Frontline World

FRANCE: Play it Again, Maurice, May 2003


Related Features THE STORY
Synopsis of "Play it Again, Maurice"

JUKEBOX OF JEWISH-ARABIC MUSIC
Selected by dj Cheb i Sabbah

INTERVIEW WITH MARCO WERMAN
In the Mix

LINER NOTES
Historical and cultural context

LINKS & RESOURCES
North African music, France and Algeria

MAP

REACT TO THIS STORY

   



PRI/ The World's Global Hits - Marseilles
Learn more about Marco Werman's role as radio reporter for The World on public radio and listen to streaming audio of bands he discovered while reporting from Marseilles.



The Story
Band on stage, Reporter smiles, Crowds dance at a rave

Watch Video Recently in Marseilles, a DJ put out a techno dance track that sampled the piano playing and singing of an older musician born and raised in Algeria. The track became an underground hit, capturing the attention of PRI World reporter Marco Werman. So in May 2003, FRONTLINE/World sent Werman on a journey to this cosmopolitan city, home to an intriguing blend of Africans, Arabs and Europeans, to meet the man at the source of this compelling old-meets-new sound, Maurice El Medioni.

Werman finds El Medioni in a piano bar. It turns out that the musician is 75 years old and Jewish. His hands race over the keys like those of a man half his age. He finishes the jazzy tune with a flourish and a smile. Then he takes Werman with him to a Marseilles synagogue where he begins to explain his Jewish and Algerian roots.

Born in Oran, Algeria, in 1928, El Medioni grew up in a Sephardic community. His father and uncle ran a cabaret nightclub in Oran's Jewish quarter, not unlike Rick's Café in the film Casablanca. Taking musical cues from French pop songs and the Jewish/Arabic Andalusian music around him, El Medioni taught himself to play the piano at the age of 9. Then as a teenager during World War II a bar owner hired him to play for the American soldiers who had arrived to liberate Algeria from German occupation.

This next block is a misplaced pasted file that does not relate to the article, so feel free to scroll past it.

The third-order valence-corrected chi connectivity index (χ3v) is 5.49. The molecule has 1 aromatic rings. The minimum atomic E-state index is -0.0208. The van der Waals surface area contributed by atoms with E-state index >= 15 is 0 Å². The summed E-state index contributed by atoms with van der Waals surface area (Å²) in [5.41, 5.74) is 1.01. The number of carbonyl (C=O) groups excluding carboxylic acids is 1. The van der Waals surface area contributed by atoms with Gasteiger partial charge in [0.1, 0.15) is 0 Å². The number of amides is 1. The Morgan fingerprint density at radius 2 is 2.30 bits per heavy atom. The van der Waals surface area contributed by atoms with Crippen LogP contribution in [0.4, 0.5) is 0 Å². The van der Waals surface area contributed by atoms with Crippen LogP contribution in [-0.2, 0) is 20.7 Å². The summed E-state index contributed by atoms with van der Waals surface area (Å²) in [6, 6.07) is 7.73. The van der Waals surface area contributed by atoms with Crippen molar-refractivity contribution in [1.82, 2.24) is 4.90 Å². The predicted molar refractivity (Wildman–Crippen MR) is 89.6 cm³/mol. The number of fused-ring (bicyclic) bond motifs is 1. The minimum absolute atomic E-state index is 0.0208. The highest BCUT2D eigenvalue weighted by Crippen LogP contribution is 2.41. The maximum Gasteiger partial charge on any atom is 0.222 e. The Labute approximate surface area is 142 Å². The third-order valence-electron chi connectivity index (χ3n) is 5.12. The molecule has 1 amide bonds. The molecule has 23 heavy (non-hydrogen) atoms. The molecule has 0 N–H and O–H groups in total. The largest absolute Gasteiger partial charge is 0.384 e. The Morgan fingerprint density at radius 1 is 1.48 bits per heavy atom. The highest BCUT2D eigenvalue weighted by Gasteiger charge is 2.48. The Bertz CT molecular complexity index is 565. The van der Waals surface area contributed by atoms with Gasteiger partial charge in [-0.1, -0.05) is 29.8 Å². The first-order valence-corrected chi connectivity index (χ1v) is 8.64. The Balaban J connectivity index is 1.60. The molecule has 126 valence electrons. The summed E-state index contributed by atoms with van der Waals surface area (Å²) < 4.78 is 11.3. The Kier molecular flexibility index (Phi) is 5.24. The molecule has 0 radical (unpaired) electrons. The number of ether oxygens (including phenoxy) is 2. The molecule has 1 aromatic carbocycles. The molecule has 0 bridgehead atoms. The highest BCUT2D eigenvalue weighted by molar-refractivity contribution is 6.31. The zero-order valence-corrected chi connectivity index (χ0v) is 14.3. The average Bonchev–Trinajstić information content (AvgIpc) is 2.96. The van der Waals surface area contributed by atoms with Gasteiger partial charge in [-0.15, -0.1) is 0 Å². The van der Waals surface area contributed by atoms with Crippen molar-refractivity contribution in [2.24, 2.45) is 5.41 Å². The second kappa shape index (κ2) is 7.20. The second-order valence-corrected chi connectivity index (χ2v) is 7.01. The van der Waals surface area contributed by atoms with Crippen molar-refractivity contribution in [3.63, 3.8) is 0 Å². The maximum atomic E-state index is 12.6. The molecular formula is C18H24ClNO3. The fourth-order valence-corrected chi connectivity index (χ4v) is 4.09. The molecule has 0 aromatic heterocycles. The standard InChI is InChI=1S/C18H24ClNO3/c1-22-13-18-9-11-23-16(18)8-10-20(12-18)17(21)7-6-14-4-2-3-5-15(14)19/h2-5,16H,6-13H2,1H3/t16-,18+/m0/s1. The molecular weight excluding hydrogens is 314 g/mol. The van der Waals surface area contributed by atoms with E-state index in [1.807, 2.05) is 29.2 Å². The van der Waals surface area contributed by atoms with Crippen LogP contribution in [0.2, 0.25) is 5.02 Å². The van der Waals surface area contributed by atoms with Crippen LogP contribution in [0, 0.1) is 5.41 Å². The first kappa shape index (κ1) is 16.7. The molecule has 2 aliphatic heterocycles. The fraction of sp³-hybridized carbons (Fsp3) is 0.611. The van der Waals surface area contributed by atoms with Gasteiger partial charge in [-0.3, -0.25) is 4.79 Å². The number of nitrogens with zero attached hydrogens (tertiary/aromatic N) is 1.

Now, seated at a piano in Marseilles, a city he has called home since 1967, El Medioni plays a jazzed-up "Yankee Doodle Dandy" for Werman and laughs, remembering the GIs. "They would drink beer, whiskey, cognac. They were singing like crazies, all together! It was a wonderful time," he reminisces.

El Medioni absorbed a whole range of musical idioms: Black soldiers taught El Medioni the boogie-woogie, Puerto Ricans the rhumba. Every new style that came through the club's doors, El Medioni would blend with his own "orientale" style. To demonstrate for Werman, a grinning El Medioni plays a standard rhumba riff, then one re-made with his Arabic touch. When he was 18, three young Arab musicians convinced him to accompany their exuberant, energetic raï music. El Medioni was hooked. He would become famous in Algeria and later in the nightclubs of Paris, as a pianist who played Arabic-influenced jazz.

These days, El Medioni tours sporadically but once a week hosts a North African music show on a Jewish radio station in Marseilles. El Medioni's enthusiam for the music is contagious: as he spins, several young engineers in the studio begin to laugh and dance.

El Medioni's show is upbeat, but it plays against a backdrop of tension between Jews and Arabs in France, aggravated by the Israeli-Palestinian conflict. There are now 6 million Muslims living in France -- 10 times the Jewish population. Many Muslim immigrants are poor and resentful.

Recently, vandals sabotaged the radio station's antenna. Werman asks El Medioni if he's noticed a rise in anti-semitism in France. El Medioni nods, his smile falling from his face. "Now it's big anti-semitism. Since two years, since intifada."

El Medioni says hostility to Jews has made him feel closer to his people, and we see him playing for a group of dancing Jewish women at a community center, who ululate in North African style and beam at him. But El Medioni also remains proud of his deep connection to the Arab musicians of Algeria. He tells Werman about the group of raิ musicians he played with back in Oran. He was the only Jewish member in the group, and the Arabs treated him like a brother. When asked why, he explains clearly, "Because I like the music, I love the music. I love to play Arabic music. It's my reason of life."

Werman says that El Medioni's music reminds him of an Arabic chebbi love song - the perfect soundtrack for immigrant Marseilles. "As you are lost in the delightful confusion of whether his music is Arab or Jewish," Werman muses, "you wonder why people with music and roots so similar, are still searching for a way to talk to each other."


Credits

Reporter
Marco Werman

Camera
Peter Pearce

Sound
Paul Rusnak

Editor
David Ritsher

Music
"Creepy Feeling" performed by Jelly Roll Morton, courtesy of Smithsonian Collection of Recordings

Additional Materials
Getty Images

Special Thanks
Piranha Records

Produced in Association With
PRI's The World

back to top